1. Enter the Vim editor and create two vertical splits using the aforementioned methods.
created two vertical splits
  1. Within each vertical split, create multiple horizontal splits.
combined vertical or horizontal split windows

How to Resize and Adjust Vim Split Window

In the world of Vim, efficiently managing Vim split windows is essential for maximizing your productivity and creating a comfortable coding environment. This article explores two key techniques to resize and adjust split windows, allowing you to optimize your screen space and enhance your overall workflow.

  1. Dynamic Resizing: Easily adjust the size of the current split window vertically and horizontally by pressing Ctrl+W followed by + to increase or - to decrease its size. This dynamic resizing capability enables you to adapt the split window dimensions on the fly, ensuring an optimal view of your code and content.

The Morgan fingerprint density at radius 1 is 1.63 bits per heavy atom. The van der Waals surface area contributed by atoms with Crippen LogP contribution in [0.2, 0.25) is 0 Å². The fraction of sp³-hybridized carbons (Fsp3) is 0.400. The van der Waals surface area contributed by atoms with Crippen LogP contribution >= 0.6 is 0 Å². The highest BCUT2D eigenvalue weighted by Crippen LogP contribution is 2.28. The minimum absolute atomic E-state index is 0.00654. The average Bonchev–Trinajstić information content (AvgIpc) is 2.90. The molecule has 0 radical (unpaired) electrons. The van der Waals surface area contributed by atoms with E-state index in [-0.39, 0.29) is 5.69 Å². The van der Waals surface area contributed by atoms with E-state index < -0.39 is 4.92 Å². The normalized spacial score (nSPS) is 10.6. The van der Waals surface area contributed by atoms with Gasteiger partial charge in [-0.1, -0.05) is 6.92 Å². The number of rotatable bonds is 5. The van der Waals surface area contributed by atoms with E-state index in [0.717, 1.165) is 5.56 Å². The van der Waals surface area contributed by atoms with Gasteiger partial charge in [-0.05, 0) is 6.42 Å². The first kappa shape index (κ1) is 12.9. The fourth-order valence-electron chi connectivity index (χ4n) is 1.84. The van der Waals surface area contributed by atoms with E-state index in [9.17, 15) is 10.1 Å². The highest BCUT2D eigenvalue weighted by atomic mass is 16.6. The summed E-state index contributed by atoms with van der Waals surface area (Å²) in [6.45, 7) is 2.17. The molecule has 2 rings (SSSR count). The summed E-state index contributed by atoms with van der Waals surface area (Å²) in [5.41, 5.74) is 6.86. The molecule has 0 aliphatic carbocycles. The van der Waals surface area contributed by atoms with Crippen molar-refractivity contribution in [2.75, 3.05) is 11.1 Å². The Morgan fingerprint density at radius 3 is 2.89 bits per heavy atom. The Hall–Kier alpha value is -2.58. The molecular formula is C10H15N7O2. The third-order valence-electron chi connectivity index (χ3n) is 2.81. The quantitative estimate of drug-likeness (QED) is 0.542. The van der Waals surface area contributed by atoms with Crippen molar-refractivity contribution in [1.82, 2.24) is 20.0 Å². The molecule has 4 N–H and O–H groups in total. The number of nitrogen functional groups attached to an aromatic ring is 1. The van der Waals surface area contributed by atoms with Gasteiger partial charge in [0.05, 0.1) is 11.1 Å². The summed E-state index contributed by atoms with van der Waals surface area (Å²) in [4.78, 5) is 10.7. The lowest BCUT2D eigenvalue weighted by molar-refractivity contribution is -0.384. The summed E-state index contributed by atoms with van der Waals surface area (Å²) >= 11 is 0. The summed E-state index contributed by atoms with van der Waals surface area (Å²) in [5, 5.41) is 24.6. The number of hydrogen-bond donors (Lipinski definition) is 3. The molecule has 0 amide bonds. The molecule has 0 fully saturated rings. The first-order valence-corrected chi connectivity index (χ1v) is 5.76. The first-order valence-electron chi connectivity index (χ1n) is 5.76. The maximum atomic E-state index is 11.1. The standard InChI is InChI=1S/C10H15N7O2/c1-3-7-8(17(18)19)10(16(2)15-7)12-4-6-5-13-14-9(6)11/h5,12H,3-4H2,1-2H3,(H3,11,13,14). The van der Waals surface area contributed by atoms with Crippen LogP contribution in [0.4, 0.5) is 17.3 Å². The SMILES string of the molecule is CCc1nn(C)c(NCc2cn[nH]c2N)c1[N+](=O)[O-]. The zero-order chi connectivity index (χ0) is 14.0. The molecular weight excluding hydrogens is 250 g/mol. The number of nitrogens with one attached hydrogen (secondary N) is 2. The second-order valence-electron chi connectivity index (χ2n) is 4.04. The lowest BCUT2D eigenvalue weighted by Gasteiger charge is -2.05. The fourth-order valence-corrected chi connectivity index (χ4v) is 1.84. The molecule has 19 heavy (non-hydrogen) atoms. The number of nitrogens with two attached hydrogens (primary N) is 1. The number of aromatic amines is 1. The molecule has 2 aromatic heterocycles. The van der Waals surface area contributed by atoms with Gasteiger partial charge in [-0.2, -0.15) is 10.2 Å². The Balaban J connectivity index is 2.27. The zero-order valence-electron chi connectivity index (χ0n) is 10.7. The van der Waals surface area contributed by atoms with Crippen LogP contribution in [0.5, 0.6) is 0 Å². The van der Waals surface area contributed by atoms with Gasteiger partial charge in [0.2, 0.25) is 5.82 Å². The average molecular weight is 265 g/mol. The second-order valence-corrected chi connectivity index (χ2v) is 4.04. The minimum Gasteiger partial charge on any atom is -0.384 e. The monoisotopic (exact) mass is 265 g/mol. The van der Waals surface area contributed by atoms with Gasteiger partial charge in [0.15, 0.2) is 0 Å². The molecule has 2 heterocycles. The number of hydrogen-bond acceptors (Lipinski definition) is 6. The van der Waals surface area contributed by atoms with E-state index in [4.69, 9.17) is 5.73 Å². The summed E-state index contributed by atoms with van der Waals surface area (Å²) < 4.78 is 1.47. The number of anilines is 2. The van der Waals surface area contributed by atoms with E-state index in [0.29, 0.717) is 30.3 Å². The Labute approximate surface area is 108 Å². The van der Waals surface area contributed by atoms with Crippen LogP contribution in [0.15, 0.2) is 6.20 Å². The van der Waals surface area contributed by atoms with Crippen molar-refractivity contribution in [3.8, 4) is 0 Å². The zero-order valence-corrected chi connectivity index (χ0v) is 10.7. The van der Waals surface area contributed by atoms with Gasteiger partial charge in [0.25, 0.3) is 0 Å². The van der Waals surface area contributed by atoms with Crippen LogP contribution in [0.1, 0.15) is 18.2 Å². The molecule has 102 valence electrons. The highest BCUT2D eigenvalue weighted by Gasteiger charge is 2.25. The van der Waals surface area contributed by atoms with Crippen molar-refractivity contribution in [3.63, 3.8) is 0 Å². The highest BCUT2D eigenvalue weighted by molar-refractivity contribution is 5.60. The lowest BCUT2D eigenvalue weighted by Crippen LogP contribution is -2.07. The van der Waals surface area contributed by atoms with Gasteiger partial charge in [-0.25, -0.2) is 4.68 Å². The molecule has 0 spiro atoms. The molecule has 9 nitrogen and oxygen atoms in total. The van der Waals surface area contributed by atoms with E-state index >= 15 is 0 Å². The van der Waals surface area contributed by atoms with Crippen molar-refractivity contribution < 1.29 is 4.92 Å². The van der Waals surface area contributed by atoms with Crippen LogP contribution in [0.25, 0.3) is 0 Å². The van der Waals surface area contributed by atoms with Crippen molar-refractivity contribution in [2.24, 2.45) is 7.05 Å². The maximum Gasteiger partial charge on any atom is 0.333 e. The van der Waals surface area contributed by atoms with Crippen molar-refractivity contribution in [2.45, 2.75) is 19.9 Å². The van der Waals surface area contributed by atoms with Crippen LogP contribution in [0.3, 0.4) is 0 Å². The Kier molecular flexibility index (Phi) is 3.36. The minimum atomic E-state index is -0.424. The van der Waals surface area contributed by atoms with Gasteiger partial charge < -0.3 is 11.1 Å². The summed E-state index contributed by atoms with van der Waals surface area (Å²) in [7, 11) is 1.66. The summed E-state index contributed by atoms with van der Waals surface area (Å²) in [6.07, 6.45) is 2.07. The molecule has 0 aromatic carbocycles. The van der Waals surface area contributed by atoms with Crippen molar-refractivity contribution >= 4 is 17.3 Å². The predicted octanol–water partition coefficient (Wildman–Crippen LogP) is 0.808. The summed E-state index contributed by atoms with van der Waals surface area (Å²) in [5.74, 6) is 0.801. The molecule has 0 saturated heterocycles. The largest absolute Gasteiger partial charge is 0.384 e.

resizing the split windows of vim
  1. Equalizing Split Sizes: Achieve a harmonious layout by pressing Ctrl+W followed by = to equalize the sizes of all split windows. This ensures a balanced distribution of screen space among multiple splits, promoting clarity and ease of navigation within your workspace.
equally resizing split windows in vim

3 Tips for Effective Window Management

Maximize your productivity with expert tips for efficient window management in Vim. Implementing these tips will help you organize your windows efficiently, maintain focus on critical tasks, and optimize your workspace for a smoother Vim experience. Here are three tips:

  • 📊 Organize Your Windows: Divide your workspace logically by placing related files or code sections in specific windows. For example, you can dedicate one window for the main file you’re working on and use others for references or documentation. This strategic organization helps you quickly locate and switch between windows, streamlining your coding process.
  • Maintain Focus: Vim offers powerful commands to effortlessly shift focus between split windows. Utilize shortcuts like Ctrl+W w to cycle through windows in a loop, or Ctrl+W H, Ctrl+W J, Ctrl+W K, and Ctrl+W L to move to adjacent windows in different directions. These commands enable swift navigation and allow you to stay focused on the task at hand.